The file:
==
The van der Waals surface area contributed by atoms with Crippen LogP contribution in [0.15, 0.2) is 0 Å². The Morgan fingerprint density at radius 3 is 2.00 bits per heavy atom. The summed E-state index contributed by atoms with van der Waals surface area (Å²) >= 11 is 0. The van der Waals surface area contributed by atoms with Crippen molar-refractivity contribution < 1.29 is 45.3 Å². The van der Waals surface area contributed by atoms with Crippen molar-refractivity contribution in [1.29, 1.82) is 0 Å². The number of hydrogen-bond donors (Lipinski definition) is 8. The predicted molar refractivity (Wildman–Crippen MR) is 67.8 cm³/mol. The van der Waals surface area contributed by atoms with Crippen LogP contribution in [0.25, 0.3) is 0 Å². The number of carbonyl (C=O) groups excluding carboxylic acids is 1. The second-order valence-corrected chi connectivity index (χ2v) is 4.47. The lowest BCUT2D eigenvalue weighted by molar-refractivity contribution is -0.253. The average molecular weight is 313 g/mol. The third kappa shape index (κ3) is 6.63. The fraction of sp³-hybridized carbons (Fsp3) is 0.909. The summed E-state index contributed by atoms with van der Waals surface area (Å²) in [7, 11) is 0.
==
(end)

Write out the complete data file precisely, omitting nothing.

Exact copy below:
The van der Waals surface area contributed by atoms with Crippen LogP contribution in [0.15, 0.2) is 0 Å². The Morgan fingerprint density at radius 3 is 2.00 bits per heavy atom. The summed E-state index contributed by atoms with van der Waals surface area (Å²) >= 11 is 0. The van der Waals surface area contributed by atoms with Crippen molar-refractivity contribution < 1.29 is 45.3 Å². The van der Waals surface area contributed by atoms with Crippen molar-refractivity contribution in [1.29, 1.82) is 0 Å². The number of hydrogen-bond donors (Lipinski definition) is 8. The predicted molar refractivity (Wildman–Crippen MR) is 67.8 cm³/mol. The van der Waals surface area contributed by atoms with Crippen LogP contribution in [0.25, 0.3) is 0 Å². The number of carbonyl (C=O) groups excluding carboxylic acids is 1. The second-order valence-corrected chi connectivity index (χ2v) is 4.47. The lowest BCUT2D eigenvalue weighted by molar-refractivity contribution is -0.253. The average molecular weight is 313 g/mol. The third kappa shape index (κ3) is 6.63. The fraction of sp³-hybridized carbons (Fsp3) is 0.909. The summed E-state index contributed by atoms with van der Waals surface area (Å²) in [7, 11) is 0.